Marathon Motivation: What’s Happening In The Brain

When we put our minds to running a marathon, is there a difference in the mental determination of marathoners?

If you're a marathoner (or a marathoner in training), you know a unique form of determination.

Setting out to accomplish something that only 0.01% of the global population has done — running 26.2 miles, the equivalent of 105-plus laps on the inner lane of a standard running track — entails a level of persistence that may warrant at least one person in your life calling you crazy.

But is there a difference in the persistence of a first-time marathoner, aiming simply to finish, and a two-time Olympic marathon runner like Liz Yelling, looking to set a new personal best?

We want to understand the science behind your grit and tenacity. What's happening in the brain when we commit to completing an endurance race like a marathon?

We asked Dr. Beth McQuiston, a neurologist and medical director at Abbott, and she began by pointing out that every person’s brain is different. For some, their prefrontal cortex, which connects with other regions of our brains to regulate emotions, is more prominent, influencing dopamine (a chemical released in the brain that makes you feel good) when training. For others, certain areas of their cingulate gyrus, a part of the brain that impacts emotion processing, may be more active, enhancing focus, spurring tenacity and yielding positive feelings. For others, their amygdala, a roughly almond-shaped mass that impacts the experiencing of emotions, may be sparking anxiousness or nervousness to drive them.

But truly, whether you're a world-class prefrontal cortex-dominant runner or a beginner prefrontal cortex-dominant runner, you're likely experiencing the same drive.

Sure — having marathon experience may seem like it makes your upcoming race feel less daunting. But we all can relate on how it feels to set and achieve a goal, regardless of experience.

Professional vs. Beginner Runners: Mentally, Are We so Different?

We know there's a difference in the physical performance of a pro runner and new runner. But what about the mental performance?

To explore the driving force behind a new runner, we spoke with Abbott runner Claudia Guzman, who finished her first marathon in Chicago just last fall. When she decided to pursue running her first marathon, she was a true beginner.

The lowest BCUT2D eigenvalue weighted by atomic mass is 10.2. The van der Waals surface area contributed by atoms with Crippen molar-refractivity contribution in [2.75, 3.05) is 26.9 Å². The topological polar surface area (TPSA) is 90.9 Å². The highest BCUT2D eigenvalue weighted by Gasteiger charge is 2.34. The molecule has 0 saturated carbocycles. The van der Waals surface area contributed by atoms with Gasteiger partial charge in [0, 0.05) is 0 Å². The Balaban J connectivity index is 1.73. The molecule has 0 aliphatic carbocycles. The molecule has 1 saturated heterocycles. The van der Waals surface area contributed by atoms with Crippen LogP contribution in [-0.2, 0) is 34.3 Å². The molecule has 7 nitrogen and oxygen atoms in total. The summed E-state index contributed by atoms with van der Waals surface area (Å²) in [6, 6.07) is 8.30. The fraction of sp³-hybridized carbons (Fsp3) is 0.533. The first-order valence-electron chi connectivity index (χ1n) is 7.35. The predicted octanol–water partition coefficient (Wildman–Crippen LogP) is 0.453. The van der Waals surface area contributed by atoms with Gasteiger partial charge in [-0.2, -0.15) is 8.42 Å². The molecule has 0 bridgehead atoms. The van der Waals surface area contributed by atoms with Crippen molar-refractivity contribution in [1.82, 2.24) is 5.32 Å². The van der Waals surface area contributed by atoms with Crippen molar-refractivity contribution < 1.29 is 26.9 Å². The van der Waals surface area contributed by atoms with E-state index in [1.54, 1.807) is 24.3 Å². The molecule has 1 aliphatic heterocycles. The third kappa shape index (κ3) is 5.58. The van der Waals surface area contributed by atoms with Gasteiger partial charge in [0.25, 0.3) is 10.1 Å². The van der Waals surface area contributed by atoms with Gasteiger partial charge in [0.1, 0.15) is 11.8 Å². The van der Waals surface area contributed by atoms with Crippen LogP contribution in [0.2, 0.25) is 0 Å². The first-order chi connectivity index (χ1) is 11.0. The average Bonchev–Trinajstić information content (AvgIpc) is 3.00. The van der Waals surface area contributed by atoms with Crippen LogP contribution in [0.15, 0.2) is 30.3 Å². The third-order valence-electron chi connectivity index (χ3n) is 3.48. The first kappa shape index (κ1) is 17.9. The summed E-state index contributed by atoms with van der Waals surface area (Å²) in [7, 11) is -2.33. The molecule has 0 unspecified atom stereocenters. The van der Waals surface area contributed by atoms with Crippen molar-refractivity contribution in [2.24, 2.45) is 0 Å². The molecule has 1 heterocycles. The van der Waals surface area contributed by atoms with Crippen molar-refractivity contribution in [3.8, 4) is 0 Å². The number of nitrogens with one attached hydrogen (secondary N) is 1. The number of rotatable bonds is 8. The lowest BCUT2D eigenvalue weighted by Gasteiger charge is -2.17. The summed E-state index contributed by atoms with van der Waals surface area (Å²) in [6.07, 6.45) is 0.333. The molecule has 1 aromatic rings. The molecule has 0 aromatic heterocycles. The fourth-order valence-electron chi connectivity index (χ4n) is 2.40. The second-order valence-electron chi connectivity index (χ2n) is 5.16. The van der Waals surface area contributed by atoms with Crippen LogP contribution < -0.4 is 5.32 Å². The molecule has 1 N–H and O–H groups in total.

"I had always been interested in keeping good health and staying in shape," she said. "There are only so many workouts you can do before you really want a challenge. I wanted to prove to myself that I could do it."

For Guzman, it was picturing the finish line that kept her committed to her training, even on her hardest days. "I kept thinking about, and visualizing, myself crossing the finish line," she said. "I had that mental picture of myself accomplishing this goal, and it became about not wanting to let myself down."

In other words, her cingulate gyrus could be constantly firing, keeping Guzman focused on the positive.

Her self-motivation took her all the way to her first finish line in Chicago, and recently all the way down Boylston Street when she ran the 2023 Boston Marathon.

But what about a seasoned runner who has already proven to themselves that they can accomplish this goal — what keeps them motivated?

Olympic marathoner Yelling described a different challenge that pro runners like herself often face and beginner runners likely do not — the world is watching them.

"Especially when you're known, you're accountable for your performance. It's public, and some people are there to watch you. You don't want to let anyone down," Yelling said.

How would McQuiston explain the science behind that fear of letting others (or in Guzman’s case, yourself) down?

The amygdala may be to blame. As we mentioned above, the amygdala impacts the experiencing of emotions, and can "create mental weeds," as McQuiston describes it, causing runners to feel nervous, which can easily be caused by the fear of failure.

"When the amygdala tries to pull your emergency brake out of fear or anxiousness, you have to find a positive mental place," McQuiston said. "Things like music, connecting with others, or the support of a cheer zone can help balance out dopamine, oxytocin and endorphins for some people."

Keep that in mind for your next race. When the mental hurdle feels especially high, listen to McQuiston: Put on your favorite song, find a fellow runner or a supporter to connect with, or tap into the energy from the cheer zone.

Our brains are extremely complex, and training for and running a marathon is a lot to endure mentally, aside from just physically.  

But really, we're all in that together. Whether your next marathon is your 100th or your first, the phenomenon of putting your mind to this goal and committing to being a marathoner is a major win.